Hey Mere? Jennie is telling you it's offensive, so why don't you take her word for it! Mary apologizes for offending Jennie, and Jennie hands back over the Louboutins saying that in her culture, a used gift is offensive. Mary says the shoes weren't used, they just weren't originally intended for Jennie. Mary got them for herself and didn't like them, so then she brought them to Vail to give to Jen, but then Jen was arrested for fraud on the way to Vail, so she decided to give them to Jennie. So now that Jennie is giving them back, they're somehow passed back around to Jen, who says she has no reason to turn down Louboutins, and everyone laughs like, "Are we done here?"
Not so fast, says Whitney!
Whitney points out that she's not comfortable with how quickly they're shrugging off Mary's racially insensitive comments, and while I agree, I wish her request for Mary to explain why she thought it was okay to say such a thing also came with an attempted explanation of why it isn't. For many Asians in America, eye shape has long been a target of racism and stereotyping, and in the beauty industry, an object of fetishization and cultural appropriation. Mary clearly never grasps that in this conversation, but knows well enough to apologize for offending someone with a racially insensitive comment.
But when the conversation turns to the fact that Mary has made other racially charged comments — like telling Lisa "I'm not like Jen who's like a Mexican thug" (per Lisa's retelling now, a month later) — Mary is all done with owning up to things. She says she would never say something like that (cut to the editors rolling a clip of Mary saying something like that) and Meredith once again weirdly chimes in to say that the need for more respect in their group goes "well beyond prejudice." Uh, ma'am, I would call prejudice kind of the top of the respectability scale, and we can get everything else in order once we've got that one covered, k?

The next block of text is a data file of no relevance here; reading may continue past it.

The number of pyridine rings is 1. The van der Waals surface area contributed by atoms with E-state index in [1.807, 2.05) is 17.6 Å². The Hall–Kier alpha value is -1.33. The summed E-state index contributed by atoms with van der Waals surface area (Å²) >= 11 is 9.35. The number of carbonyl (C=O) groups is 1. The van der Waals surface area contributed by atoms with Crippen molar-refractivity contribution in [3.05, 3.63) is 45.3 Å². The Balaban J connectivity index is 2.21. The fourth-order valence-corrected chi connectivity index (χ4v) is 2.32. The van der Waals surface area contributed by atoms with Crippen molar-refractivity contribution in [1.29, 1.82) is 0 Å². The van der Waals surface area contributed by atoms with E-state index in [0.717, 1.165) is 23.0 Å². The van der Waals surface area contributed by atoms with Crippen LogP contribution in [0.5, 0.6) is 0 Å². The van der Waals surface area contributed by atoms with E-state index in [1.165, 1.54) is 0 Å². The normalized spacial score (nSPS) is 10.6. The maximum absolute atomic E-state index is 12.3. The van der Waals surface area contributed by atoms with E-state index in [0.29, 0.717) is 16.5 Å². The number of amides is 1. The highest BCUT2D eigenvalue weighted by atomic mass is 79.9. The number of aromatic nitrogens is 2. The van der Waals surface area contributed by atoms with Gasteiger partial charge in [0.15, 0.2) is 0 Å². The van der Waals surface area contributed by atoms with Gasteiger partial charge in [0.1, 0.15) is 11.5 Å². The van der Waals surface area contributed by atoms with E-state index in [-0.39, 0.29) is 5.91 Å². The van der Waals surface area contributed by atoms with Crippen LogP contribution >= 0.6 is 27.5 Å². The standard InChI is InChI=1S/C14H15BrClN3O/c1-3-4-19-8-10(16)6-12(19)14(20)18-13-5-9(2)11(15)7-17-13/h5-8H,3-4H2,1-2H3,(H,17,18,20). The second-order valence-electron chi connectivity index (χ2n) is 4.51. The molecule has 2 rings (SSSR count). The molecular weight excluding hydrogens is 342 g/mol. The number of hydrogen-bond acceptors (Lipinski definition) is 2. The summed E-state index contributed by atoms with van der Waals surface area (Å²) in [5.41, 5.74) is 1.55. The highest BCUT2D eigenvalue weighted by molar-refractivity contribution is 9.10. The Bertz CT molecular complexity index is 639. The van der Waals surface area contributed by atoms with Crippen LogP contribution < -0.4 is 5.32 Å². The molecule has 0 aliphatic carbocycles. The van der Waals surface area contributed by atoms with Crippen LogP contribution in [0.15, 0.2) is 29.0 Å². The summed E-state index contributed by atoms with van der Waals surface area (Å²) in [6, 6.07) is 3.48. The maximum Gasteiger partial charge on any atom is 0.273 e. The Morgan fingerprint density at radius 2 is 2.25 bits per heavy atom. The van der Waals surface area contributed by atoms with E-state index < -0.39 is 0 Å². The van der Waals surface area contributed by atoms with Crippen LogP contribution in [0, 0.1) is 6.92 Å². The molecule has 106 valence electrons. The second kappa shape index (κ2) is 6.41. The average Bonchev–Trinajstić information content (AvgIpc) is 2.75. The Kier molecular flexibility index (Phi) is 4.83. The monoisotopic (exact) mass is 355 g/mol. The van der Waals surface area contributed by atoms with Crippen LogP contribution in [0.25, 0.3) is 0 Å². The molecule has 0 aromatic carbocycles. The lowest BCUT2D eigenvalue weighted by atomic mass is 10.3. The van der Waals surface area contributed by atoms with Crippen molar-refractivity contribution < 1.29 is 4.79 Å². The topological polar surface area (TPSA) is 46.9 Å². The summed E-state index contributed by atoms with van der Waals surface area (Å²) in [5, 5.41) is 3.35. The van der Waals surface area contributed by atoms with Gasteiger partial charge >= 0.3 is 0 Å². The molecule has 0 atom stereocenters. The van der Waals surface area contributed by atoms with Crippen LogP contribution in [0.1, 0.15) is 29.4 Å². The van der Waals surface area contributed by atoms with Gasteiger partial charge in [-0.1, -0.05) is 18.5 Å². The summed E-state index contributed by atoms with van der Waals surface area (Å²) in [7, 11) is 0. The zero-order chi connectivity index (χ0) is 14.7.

But Meredith is once again insisting that she wants nothing to do with Jen, while also calling out the other women (ahem, Lisa) for not being good friends to her Jen, which Meredith finds appalling. It's very bizarre! I think this episode made me realize that Meredith and Mary may bring out the worst in one another, including their love of fleeing an argument insisting that they don't have time for it…
Which of course means that the argument will spill over into at least four more group events until it's settled. See you back here next week to be emotionally scarred by the interior yet another sprinter van, and in the meantime, if anyone wants to join my prayer circle to keep Jen's mom from liquidating her retirement fund in order to pay for Jen's legal fees — please don't hesitate to reach out!